An Incredible Crossing – Caleb’s
I can well understand why Caleb’s Crossing, by multi-award winning author Geraldine Brooks, won a Pulitzer Prize. As a lover of historical fiction, I marvel at Brooks’ reconstruction of the language of the 1600s and the depth of her research woven seamlessly into this story. Caleb’s Crossing is based on the true story of Caleb Cheeshahteaumauk, a Wampanoag (Wôpanâak) Native American Indian, who “converts” to Calvinism and departs his people to live with the puritan Mayfield family in 1665. Told through the voice of their twelve-year-old daughter, Bethia, over several years, it traces Caleb’s path through his early study under the tutelage of Minister Mayfield to his graduation from Harvard University at a time when his education was an experiment to some on whether “salvages” could be educated. Caleb exceeded all expectations as did his fellows.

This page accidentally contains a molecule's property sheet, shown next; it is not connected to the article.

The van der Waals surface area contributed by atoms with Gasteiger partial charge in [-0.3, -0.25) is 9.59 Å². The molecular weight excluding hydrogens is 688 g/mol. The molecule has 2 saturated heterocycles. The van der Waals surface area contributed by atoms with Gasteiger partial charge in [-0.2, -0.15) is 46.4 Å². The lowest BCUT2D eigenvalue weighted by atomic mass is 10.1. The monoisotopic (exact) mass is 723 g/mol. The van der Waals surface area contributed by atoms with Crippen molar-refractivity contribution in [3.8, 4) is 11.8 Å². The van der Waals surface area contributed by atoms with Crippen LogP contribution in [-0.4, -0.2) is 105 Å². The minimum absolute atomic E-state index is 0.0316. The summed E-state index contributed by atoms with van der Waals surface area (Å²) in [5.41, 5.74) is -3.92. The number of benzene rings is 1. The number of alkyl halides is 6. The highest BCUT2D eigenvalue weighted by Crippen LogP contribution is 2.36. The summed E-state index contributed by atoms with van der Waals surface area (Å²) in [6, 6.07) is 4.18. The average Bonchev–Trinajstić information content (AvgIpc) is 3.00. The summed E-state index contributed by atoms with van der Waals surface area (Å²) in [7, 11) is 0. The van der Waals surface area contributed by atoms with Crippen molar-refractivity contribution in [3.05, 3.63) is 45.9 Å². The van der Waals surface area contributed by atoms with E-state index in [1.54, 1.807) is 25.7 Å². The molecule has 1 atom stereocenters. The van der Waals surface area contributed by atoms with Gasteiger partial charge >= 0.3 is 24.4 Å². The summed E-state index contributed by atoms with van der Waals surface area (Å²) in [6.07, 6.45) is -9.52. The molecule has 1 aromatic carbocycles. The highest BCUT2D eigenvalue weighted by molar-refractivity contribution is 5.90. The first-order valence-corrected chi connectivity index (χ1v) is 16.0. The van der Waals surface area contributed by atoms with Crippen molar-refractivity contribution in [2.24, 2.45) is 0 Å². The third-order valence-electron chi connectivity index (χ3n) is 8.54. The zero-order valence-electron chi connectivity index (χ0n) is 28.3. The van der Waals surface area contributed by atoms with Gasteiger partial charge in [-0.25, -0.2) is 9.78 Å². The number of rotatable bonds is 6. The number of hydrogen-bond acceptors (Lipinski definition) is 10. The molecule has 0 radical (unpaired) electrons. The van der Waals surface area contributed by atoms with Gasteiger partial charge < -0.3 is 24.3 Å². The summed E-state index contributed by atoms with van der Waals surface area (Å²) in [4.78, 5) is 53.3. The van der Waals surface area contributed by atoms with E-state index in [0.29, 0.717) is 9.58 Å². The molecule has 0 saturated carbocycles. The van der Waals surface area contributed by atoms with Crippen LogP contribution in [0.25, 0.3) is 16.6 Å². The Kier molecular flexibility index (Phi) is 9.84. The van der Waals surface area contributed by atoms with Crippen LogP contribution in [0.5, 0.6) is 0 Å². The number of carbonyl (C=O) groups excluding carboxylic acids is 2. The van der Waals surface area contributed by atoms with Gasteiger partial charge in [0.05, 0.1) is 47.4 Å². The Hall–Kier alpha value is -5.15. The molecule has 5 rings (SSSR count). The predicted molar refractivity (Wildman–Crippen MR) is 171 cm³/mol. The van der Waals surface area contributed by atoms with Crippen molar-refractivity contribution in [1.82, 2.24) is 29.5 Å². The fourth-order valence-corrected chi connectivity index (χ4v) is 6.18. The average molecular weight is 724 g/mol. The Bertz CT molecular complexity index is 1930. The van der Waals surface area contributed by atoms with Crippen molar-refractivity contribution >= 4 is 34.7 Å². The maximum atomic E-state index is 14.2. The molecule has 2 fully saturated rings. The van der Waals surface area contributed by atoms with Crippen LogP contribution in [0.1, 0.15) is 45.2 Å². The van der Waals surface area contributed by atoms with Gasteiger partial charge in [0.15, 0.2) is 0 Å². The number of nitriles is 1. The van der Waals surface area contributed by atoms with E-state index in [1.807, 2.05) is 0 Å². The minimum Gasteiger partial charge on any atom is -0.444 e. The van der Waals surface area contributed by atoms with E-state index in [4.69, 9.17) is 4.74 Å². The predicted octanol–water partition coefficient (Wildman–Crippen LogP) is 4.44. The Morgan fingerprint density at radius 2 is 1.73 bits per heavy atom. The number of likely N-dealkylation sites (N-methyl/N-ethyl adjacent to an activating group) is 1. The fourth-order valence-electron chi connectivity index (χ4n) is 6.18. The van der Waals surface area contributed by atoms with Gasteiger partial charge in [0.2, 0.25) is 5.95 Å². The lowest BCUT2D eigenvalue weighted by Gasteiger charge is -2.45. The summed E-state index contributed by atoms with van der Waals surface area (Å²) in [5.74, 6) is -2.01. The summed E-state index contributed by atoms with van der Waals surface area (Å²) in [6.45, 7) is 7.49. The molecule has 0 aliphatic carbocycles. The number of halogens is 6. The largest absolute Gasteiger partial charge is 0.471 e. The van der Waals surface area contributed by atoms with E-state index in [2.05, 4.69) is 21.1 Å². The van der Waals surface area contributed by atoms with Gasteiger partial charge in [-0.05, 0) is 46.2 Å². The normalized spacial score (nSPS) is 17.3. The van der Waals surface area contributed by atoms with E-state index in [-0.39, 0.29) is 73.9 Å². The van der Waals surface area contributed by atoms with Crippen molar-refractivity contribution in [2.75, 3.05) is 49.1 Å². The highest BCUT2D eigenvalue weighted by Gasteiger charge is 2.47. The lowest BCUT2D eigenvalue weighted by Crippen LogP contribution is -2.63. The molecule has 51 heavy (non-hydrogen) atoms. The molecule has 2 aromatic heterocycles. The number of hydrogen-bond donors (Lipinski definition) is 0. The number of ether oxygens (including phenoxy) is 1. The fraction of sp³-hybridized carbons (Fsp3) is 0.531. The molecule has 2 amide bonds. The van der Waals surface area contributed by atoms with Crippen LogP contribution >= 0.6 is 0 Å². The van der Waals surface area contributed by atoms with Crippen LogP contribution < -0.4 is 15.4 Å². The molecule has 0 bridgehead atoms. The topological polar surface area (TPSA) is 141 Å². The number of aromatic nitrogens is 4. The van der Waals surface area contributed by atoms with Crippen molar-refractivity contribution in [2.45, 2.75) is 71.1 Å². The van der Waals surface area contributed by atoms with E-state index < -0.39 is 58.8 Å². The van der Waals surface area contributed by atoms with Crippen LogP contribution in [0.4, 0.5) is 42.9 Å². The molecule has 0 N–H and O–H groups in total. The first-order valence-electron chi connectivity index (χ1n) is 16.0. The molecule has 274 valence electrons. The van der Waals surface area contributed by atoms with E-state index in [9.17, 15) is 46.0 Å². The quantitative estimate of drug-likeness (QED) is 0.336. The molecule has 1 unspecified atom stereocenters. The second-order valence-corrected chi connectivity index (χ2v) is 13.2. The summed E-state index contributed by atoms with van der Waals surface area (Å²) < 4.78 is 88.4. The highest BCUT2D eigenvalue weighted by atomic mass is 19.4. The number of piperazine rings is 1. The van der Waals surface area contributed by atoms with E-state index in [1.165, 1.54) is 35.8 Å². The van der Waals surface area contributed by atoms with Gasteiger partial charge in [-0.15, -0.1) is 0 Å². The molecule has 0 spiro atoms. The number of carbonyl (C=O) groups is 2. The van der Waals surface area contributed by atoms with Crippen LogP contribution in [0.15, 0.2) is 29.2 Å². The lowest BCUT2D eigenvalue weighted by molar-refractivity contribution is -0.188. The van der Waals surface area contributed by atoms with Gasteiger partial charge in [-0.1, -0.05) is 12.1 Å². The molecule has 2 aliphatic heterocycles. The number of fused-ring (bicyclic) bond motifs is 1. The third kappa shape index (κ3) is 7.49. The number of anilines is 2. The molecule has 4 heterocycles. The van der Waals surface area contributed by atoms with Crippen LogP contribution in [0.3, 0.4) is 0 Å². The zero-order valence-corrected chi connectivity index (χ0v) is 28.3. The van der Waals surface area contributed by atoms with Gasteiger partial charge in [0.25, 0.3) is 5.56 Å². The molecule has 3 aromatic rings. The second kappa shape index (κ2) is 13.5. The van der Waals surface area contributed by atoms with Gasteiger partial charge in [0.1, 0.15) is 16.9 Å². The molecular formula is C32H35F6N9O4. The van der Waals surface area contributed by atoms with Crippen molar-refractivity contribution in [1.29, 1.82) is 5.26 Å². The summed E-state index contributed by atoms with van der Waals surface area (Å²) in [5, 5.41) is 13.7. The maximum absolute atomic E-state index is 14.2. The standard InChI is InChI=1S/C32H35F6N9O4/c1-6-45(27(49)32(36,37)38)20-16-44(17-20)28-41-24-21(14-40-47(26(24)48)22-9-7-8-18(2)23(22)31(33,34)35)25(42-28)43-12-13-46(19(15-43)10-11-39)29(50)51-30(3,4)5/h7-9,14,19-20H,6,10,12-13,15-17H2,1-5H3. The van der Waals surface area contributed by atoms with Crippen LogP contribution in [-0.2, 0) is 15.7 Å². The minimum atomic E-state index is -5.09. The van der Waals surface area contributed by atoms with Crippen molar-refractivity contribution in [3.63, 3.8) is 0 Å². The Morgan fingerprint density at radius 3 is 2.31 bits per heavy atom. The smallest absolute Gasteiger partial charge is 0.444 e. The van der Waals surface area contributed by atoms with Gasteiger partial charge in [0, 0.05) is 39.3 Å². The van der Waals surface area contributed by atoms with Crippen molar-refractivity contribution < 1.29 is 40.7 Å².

Bethia’s voice rings absolutely authentic. Though I have no prior knowledge of the era or speech of the time or location, the author instils the reader with complete trust she has done her research.
A wonderful read; delightful prose despite a devastatingly sad ending – not from the horrors one might envisage. Thoroughly recommended.
Caleb’s Crossing by Geraldine Brooks – Winner of the Pulitzer Prize
ISBN 978 0 0073 3353 0 Fourth Estate Harper Collins 2011